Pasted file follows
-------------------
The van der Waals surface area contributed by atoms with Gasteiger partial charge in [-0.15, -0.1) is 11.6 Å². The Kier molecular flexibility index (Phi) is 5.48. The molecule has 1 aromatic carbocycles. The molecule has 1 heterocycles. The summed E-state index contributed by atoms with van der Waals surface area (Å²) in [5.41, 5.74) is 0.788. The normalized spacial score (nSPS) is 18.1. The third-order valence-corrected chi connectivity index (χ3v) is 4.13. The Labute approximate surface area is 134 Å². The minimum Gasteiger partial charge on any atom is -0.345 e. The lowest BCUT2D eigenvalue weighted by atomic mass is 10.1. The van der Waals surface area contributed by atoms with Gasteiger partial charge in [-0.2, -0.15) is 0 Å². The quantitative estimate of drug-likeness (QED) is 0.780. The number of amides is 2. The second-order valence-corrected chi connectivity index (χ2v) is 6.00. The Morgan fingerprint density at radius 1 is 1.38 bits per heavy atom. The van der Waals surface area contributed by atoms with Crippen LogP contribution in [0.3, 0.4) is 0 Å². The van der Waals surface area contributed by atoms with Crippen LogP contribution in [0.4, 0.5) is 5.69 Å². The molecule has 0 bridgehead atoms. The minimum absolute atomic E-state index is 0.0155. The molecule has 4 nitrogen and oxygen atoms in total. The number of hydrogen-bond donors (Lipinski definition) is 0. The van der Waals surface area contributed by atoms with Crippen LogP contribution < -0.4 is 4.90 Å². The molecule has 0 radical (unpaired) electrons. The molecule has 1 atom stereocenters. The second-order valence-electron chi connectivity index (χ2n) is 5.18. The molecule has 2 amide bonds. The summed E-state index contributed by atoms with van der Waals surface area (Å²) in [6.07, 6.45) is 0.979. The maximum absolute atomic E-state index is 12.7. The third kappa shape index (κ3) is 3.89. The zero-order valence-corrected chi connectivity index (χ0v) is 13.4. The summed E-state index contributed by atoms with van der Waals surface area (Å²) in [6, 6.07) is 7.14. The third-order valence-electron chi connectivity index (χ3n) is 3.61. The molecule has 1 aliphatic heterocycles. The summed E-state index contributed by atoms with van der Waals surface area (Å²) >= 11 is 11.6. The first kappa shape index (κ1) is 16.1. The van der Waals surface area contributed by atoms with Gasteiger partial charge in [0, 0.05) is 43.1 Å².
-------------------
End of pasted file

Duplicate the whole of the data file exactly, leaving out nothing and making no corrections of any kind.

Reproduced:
The van der Waals surface area contributed by atoms with Gasteiger partial charge in [-0.15, -0.1) is 11.6 Å². The Kier molecular flexibility index (Phi) is 5.48. The molecule has 1 aromatic carbocycles. The molecule has 1 heterocycles. The summed E-state index contributed by atoms with van der Waals surface area (Å²) in [5.41, 5.74) is 0.788. The normalized spacial score (nSPS) is 18.1. The third-order valence-corrected chi connectivity index (χ3v) is 4.13. The Labute approximate surface area is 134 Å². The minimum Gasteiger partial charge on any atom is -0.345 e. The lowest BCUT2D eigenvalue weighted by atomic mass is 10.1. The van der Waals surface area contributed by atoms with Gasteiger partial charge in [-0.2, -0.15) is 0 Å². The quantitative estimate of drug-likeness (QED) is 0.780. The number of amides is 2. The second-order valence-corrected chi connectivity index (χ2v) is 6.00. The Morgan fingerprint density at radius 1 is 1.38 bits per heavy atom. The van der Waals surface area contributed by atoms with Crippen LogP contribution in [0.3, 0.4) is 0 Å². The van der Waals surface area contributed by atoms with Crippen LogP contribution in [0.4, 0.5) is 5.69 Å². The molecule has 0 bridgehead atoms. The minimum absolute atomic E-state index is 0.0155. The molecule has 4 nitrogen and oxygen atoms in total. The number of hydrogen-bond donors (Lipinski definition) is 0. The van der Waals surface area contributed by atoms with Crippen LogP contribution < -0.4 is 4.90 Å². The molecule has 0 radical (unpaired) electrons. The molecule has 1 atom stereocenters. The second-order valence-electron chi connectivity index (χ2n) is 5.18. The molecule has 2 amide bonds. The summed E-state index contributed by atoms with van der Waals surface area (Å²) in [6.07, 6.45) is 0.979. The maximum absolute atomic E-state index is 12.7. The third kappa shape index (κ3) is 3.89. The zero-order valence-corrected chi connectivity index (χ0v) is 13.4. The summed E-state index contributed by atoms with van der Waals surface area (Å²) in [6, 6.07) is 7.14. The third-order valence-electron chi connectivity index (χ3n) is 3.61. The molecule has 1 aliphatic heterocycles. The summed E-state index contributed by atoms with van der Waals surface area (Å²) >= 11 is 11.6. The first kappa shape index (κ1) is 16.1. The van der Waals surface area contributed by atoms with Gasteiger partial charge in [0, 0.05) is 43.1 Å².